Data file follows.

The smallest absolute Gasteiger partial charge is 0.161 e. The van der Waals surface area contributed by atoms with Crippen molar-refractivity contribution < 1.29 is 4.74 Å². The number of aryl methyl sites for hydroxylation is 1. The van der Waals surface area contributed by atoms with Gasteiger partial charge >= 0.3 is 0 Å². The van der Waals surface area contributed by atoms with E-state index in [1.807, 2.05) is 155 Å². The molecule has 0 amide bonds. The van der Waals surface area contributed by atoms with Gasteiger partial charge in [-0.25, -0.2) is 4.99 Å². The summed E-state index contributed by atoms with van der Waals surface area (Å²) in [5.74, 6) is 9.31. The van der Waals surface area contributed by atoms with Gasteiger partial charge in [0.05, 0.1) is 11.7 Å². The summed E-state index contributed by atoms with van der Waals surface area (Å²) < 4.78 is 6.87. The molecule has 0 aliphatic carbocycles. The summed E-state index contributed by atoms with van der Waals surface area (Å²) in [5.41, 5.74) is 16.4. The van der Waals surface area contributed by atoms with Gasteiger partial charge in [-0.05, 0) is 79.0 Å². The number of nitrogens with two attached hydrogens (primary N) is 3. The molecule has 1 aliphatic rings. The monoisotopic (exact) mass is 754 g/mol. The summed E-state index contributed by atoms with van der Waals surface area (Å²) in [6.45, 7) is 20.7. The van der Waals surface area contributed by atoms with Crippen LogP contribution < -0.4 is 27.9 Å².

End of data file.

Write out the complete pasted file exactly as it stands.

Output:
The smallest absolute Gasteiger partial charge is 0.161 e. The van der Waals surface area contributed by atoms with Crippen molar-refractivity contribution < 1.29 is 4.74 Å². The number of aryl methyl sites for hydroxylation is 1. The van der Waals surface area contributed by atoms with Gasteiger partial charge >= 0.3 is 0 Å². The van der Waals surface area contributed by atoms with E-state index in [1.807, 2.05) is 155 Å². The molecule has 0 amide bonds. The van der Waals surface area contributed by atoms with Gasteiger partial charge in [-0.25, -0.2) is 4.99 Å². The summed E-state index contributed by atoms with van der Waals surface area (Å²) in [5.74, 6) is 9.31. The van der Waals surface area contributed by atoms with Gasteiger partial charge in [0.05, 0.1) is 11.7 Å². The summed E-state index contributed by atoms with van der Waals surface area (Å²) < 4.78 is 6.87. The molecule has 0 aliphatic carbocycles. The summed E-state index contributed by atoms with van der Waals surface area (Å²) in [5.41, 5.74) is 16.4. The van der Waals surface area contributed by atoms with Gasteiger partial charge in [-0.05, 0) is 79.0 Å². The number of nitrogens with two attached hydrogens (primary N) is 3. The molecule has 1 aliphatic rings. The monoisotopic (exact) mass is 754 g/mol. The summed E-state index contributed by atoms with van der Waals surface area (Å²) in [6.45, 7) is 20.7. The van der Waals surface area contributed by atoms with Crippen LogP contribution < -0.4 is 27.9 Å².